Where does the enterprise stand with open source cloud computing?
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There was a time when there were several attractive private cloud and cloud stack options, but as the market has matured, the name on everyone's lips is OpenStack. As recently as a year or two ago, there were at least five evenly matched OpenStack alternatives: CloudStack, Eucalyptus, Nimbus, OpenNebula and vCloud. Today, cloud pros wonder if there is any real competition left.
What's made the difference for OpenStack has been vendor support. Open source software is popular, but most enterprises want and need support for their cloud platforms. Computer vendors HP, Dell and IBM, and network vendor Cisco see OpenStack as a way of entering the cloud business, while profiting from professional service opportunities and symbiosis between hardware products and cloud. OpenStack gives those vendors a public relations jolt, as well as credibility. That type of impact means OpenStack has leap-frogged its competitors.
The victory celebration, however, may be premature. There are three market forces that could unseat OpenStack and tear the whole cloud stack software market open.
Threats from the reigning public cloud king, Amazon
The first threat to OpenStack's reign of supremacy is competition from the cloud giant, Amazon Web Services (AWS). Currently, AWS does not offer private cloud software, but it could feel pressure if OpenStack evolves into hybrids that favor public cloud services. AWS could then promote Amazon-friendly private cloud stacks or make its own cloud software available for private and public cloud use.
However, Amazon may not choose to be an OpenStack competitor for open source cloud software. The provider should fear the possibility that a startup would select an AWS-supported cloud stack to compete with its own public cloud. The question is whether a service provider, cable or computer company would take that competitive step. If so, Amazon would not be able to control how open source software was used, even if it promoted and contributed to it.
AWS could enter the market themselves and make a version of their own software available for the private cloud. That would make Amazon a leader in cloud software, if they avoid open source licensing.
A focus on cloud-independent deployment tools
The second threat to OpenStack is a focus on deployment tools that are cloud-independent. Most complex cloud applications are deployed using DevOps or orchestration tools, while most commercial and open source tools already support multiple cloud software stacks. As tools become more refined, users will view cloud only as the bottom of an application lifecycle management process. The tools become what users commit their cloud deployments to. All x86 servers appear similar under the same operating system and middleware platform. The same is true for clouds under deployment and orchestration toolkits.
The most significant development in deploying applications and components in the cloud is the emerging Topology and Orchestration Specification for Cloud Applications (TOSCA) from OASIS. A TOSCA-based approach to DevOps creates a uniform model to describe application deployment and management -- and any cloud stack could then be supported with the proper TOSCA plans. Movement among clouds becomes so easy that no cloud stack could lock in users. However, TOSCA may take time to gain acceptance and may never fully define cloud orchestration practices. In that case, it would only fragment the space further and reduce the threat to OpenStack from this quarter.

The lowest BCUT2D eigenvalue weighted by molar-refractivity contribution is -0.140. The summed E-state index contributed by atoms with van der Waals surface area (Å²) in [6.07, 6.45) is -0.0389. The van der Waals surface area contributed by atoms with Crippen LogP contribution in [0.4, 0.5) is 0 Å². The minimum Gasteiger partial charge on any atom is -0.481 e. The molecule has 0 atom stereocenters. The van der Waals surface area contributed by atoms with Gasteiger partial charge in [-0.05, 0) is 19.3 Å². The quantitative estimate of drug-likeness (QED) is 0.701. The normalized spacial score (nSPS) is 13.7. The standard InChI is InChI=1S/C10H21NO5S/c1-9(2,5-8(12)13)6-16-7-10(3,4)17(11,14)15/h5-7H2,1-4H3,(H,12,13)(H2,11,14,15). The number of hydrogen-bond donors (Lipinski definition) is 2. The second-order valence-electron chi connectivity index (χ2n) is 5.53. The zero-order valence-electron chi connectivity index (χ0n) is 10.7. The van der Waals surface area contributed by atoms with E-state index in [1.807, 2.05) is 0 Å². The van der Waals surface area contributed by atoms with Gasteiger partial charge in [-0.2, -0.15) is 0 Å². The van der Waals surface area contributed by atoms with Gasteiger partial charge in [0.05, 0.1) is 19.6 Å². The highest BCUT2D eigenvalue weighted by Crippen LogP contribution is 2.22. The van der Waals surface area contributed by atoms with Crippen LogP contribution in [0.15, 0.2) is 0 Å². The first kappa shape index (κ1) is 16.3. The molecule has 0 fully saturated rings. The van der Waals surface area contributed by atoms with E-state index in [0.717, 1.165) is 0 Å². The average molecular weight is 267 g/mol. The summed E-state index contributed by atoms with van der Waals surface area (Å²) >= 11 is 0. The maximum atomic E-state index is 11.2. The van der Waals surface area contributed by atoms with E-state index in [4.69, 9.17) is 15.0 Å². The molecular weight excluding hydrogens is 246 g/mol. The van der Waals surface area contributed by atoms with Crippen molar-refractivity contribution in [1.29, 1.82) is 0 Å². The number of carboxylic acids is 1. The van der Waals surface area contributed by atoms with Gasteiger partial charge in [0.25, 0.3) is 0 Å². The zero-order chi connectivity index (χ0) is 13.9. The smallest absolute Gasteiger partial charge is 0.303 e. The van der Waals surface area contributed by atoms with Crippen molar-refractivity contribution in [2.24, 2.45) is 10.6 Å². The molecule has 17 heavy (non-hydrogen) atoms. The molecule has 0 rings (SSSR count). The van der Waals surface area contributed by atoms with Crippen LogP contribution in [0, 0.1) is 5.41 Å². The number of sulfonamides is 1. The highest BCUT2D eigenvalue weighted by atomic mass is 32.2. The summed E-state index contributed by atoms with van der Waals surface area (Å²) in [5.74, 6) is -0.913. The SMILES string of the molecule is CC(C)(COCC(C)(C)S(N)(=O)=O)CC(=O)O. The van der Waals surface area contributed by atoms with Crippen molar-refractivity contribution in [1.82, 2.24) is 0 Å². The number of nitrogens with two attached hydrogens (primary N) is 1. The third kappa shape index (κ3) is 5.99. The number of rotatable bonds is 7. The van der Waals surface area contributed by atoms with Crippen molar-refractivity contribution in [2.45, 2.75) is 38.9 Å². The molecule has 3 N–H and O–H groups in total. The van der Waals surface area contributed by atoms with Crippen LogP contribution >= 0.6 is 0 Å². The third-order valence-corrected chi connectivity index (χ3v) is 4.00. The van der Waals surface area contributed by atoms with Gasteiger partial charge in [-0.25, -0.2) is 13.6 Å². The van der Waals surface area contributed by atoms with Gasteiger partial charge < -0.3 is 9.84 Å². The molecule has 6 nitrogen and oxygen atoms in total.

Cloud Foundry: The poster child against OpenStack
The third threat to OpenStack comes from IaaS intransigence. OpenStack specifically targets offering infrastructure as a service (Iaas). There are strong signals that IaaS is not the optimum cloud service strategy for public cloud providers, and that software as a service is better for users and providers. Efforts to expand OpenStack into platform as a service (PaaS), however, have been met with resistance from within the OpenStack community.
Cloud Foundry is the poster child for an OpenStack threat. Most companies interested in cloud computing know that uniform sets of OS and middleware tools to support application mix simplify operationalizing private cloud. Public cloud providers know that add-ons to IaaS raise profits by displacing buyer IT costs, creating a win-win. Cloud software that elevates the cloud service to PaaS makes the underlying IaaS choice less important and harder to differentiate IaaS cloud stacks. IBM and HP demonstrate the power and potential OpenStack risk that PaaS could present.
Any of these risks have a modest chance of becoming critical in the near term, but it's likely that at least one of them will emerge as a crucial factor in the cloud software market down the road. In particular, it appears that the movement up the cloud stack toward PaaS and the increased need for DevOps and orchestration tools will slowly submerge many of the current cloud software issues. OpenStack might be a winner in an increasingly invisible market race.
About the author:
Tom Nolle is president of CIMI Corp., a strategic consulting firm specializing in telecommunications and data communications since 1982.
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